OPINION: The confirmation of Judge Jackson is a reminder of our indefatigable spirit of perseverance that makes Black women the winners they consistently choose to be.
The moment I read Judge Ketanji Brown Jackson was confirmed by the Senate to serve on the Supreme Court, the tears that welled in my eyes were a shock to me.
Yes, we expected this, although we knew it would be long, arduous, and trying—we believed Justice Jackson would likely be confirmed. However, in a world that so often demands emotional control, I often poise myself to regulate my emotional response, especially when expecting something positive, if for no other reason than the looming disappointment that Black Americans experience and expect from our government.
Before I started sending the celebratory text messages to all of the Black women I know, love, and respect, I sat in deep reflection on what I was feeling and experiencing.
In that moment, I felt so many things—pride, joy, respect, reverence, and guilt.
My day leading up to this was riddled with disappointment. I discussed with my father the labor he would go through for the first time to secure my elderly grandmother’s absentee ballot; I discussed the offensive antics of both parties on Sine Die in the Georgia State Legislature, the failure of our federal government to protect just the most basic of our human, civic, and voting rights, and I was heavy with disappointment. Disappointed with the fruits of my labor after organizing communities across the state of Georgia chose to elect new representation that we were convinced would deliver on new promises. I was disappointed with myself because I was questioning why I was even doing this work. I was disappointed with myself because, albeit fleeting, there was another moment for me today: the moment I wanted to give up.
When Judge Jackson was confirmed, it was the not-so-subtle reminder that giving up—quitting—is simply never an option.
As I scrolled through my local news app, I wondered where I would find the moxy to push through this emotional wall that I, and so many Black women before and alongside me, have hit. I had no idea how much I needed the confirmation not only of Judge Jackson but also of my place in this world and its importance.
For so many Black women, we enter each day with the understanding that we will be the subject of someone’s attacks. Professionally, socially, and politically, there are so few places where we are not mandated to enter in our full suit of armor, lest we be annihilated.
Just consider the treatment, the beratement, the perpetual disrespect of Judge Jackson during the Senate hearings. Black women everywhere spectated with frustration and unfortunate understanding. We recognized the smile—that is unique to us and our experiences—that manifests when someone is disturbing the deepest depths of our souls, but we were unable to defend ourselves using the same weapons as our attackers.
Our weaponry, as exhibited by Judge Jackson, is displayed in our intellect, our indefatigable spirit of perseverance that makes Black women the winners we consistently choose to be. The confirmation of Judge Jackson was the reminder that I needed to suit up again, as her confirmation is a glorious victory for not only Black women but for this nation; yet there is so much work to be done and quite the long row to hoe.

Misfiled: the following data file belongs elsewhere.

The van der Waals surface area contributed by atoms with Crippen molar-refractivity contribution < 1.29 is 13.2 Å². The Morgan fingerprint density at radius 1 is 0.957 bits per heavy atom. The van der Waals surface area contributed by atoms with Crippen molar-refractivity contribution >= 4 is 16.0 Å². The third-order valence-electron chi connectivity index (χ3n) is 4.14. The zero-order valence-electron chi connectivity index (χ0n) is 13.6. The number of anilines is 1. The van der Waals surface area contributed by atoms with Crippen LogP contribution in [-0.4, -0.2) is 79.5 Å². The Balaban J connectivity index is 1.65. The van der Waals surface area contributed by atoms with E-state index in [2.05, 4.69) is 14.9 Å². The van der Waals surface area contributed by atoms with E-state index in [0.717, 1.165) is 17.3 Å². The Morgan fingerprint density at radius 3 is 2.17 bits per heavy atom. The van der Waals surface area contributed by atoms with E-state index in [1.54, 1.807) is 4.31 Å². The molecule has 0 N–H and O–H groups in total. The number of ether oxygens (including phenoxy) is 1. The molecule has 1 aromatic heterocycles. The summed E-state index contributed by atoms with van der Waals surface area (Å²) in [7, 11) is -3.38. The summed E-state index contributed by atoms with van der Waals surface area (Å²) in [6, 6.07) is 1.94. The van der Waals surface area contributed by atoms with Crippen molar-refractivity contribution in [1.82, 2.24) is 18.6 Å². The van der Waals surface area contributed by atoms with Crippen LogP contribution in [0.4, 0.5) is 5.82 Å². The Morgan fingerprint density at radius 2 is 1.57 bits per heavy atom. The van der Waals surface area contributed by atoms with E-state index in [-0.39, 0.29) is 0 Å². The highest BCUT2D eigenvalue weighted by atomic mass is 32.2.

The addition of Judge Jackson to the Supreme Court is not solely historic. It is necessary.
While there has been another Black person seated on the court for more than 20 years, the interests of Black people have largely gone unrecognized with the representation of super conservative Justice Clarence Thomas. In an era that will define our nation’s history, the Supreme Court has the opportunity to make decisions that will impact our access to the most basic human and civil rights. We need representation that understands and considers the humanity of the Black community and factors that into their rulings. I am hopeful that this historic now-confirmed nominee will do exactly that.
The physical identity of Judge Jackson is not all that is relevant in the discussion of diverse representation. It is the totality of her identity that is right on time for a nation in great turmoil. It is her exceptional educational background, her impressive career and her demonstration in rulings past to be fair, equitable and considerate of the impact of her rulings beyond the present day. It is her strength of character, her poise under pressure, and her commitment to justice that are necessary in this moment and all those moving forward.
As we move forward and the excitement undoubtedly dies down, I challenge us all to hold on to what this moment means for Black women and the future of this country. Let us hold on to the little piece of hope that we were gifted in seeing the potential for greatness that our nation has. And may I remind you that representation is not only for children? Because today, at that moment, as a woman in my mid-30s who has worked in electoral politics for some 20 years, Judge Jackson was someone for me to look up to. Looking up is quite the term because to do so, you must raise your head, and you must stand a bit taller. And in this moment, with my warrior suit adorned, I find my head held high as I look toward a future that I, Judge Jackson, and countless other Black women will continue to work to make brighter for those Black women who will continue the work after us.
Toni Watkins (she/her) is an accomplished author, community organizer, producer, talk show host, political consultant and presently serves as the Voter Engagement Director for URGE: Unite for Reproductive & Gender Equity.
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